Karen Miller, Associate Professor, Social Science Department, LaGuardia Community College Insurgencies Against Scale: Imagining Local Alternatives to Globally Enforced Inequalities

Belinda Linn Rincon, Assistant Professor of Latin American and Latino/a Studies and English, John Jay College
War, Time, Wound: Anti-Neoliberal Militarisms in the Work of Graciela Limon and Lorna Dee Cervantes

Irina Carlota Silber, Associate Professor of Anthropology, City College
In the After: Revolution and the Long Postwar in El Salvador

Sarah Standing, Assistant Professor of Humanities, New York City College of Technology
Eco-Activism: Beauty, Pranks, and Politics

 

International Visiting Scholars

Dimitrios Dalakoglou, Senior Lecturer in Anthropology, University of Sussex
The City at a Time of Crisis: Transformations of Public Spaces in Athens

Mariann Dosa, Comparative Social Policy, Oxford University
Welfare as an agent of citizenship socialization in post-transition Hungary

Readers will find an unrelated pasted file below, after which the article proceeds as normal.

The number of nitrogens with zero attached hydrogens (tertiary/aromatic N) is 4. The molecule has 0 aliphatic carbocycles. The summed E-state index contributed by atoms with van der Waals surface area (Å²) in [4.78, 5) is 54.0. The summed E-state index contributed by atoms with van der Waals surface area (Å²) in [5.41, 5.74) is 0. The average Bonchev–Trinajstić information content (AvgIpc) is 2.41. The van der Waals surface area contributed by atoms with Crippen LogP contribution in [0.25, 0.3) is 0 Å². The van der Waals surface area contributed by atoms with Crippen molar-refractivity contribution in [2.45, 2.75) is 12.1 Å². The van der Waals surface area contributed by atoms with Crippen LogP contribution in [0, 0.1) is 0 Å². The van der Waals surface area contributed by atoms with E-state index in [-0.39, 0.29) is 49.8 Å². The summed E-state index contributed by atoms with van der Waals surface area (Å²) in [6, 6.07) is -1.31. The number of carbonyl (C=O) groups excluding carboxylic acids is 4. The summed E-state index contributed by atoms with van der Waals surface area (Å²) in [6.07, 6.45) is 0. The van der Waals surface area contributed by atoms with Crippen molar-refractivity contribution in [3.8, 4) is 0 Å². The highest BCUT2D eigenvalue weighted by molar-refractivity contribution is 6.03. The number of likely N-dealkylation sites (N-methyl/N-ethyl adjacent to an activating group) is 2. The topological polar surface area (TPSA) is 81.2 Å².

Jarrett Martineau, Indigenous Governance, University of Victoria, Canada
Decolonizing Media: Indigenous Art, Political Communication and Transformative Praxis

Beatriz Tamaso Mioto, Economic Development, University of Campinas, São Paulo, Brazil
Housing Policies in Underdeveloped Metropolises: the cases of São Paulo, Ciudad de Mexico, Caracas and Bogotá

José Ribiero Junior, Geography, University of Sao Paulo, Brazil
Food and proletarianization: a study on critical urbanization and everyday life in São Paulo (Brás and Grajaú)

Murat Şentürk, Department of Sociology, Istanbul University
Motion, Reproduction and Standardization: Modernization and Secularization of Urban Spaces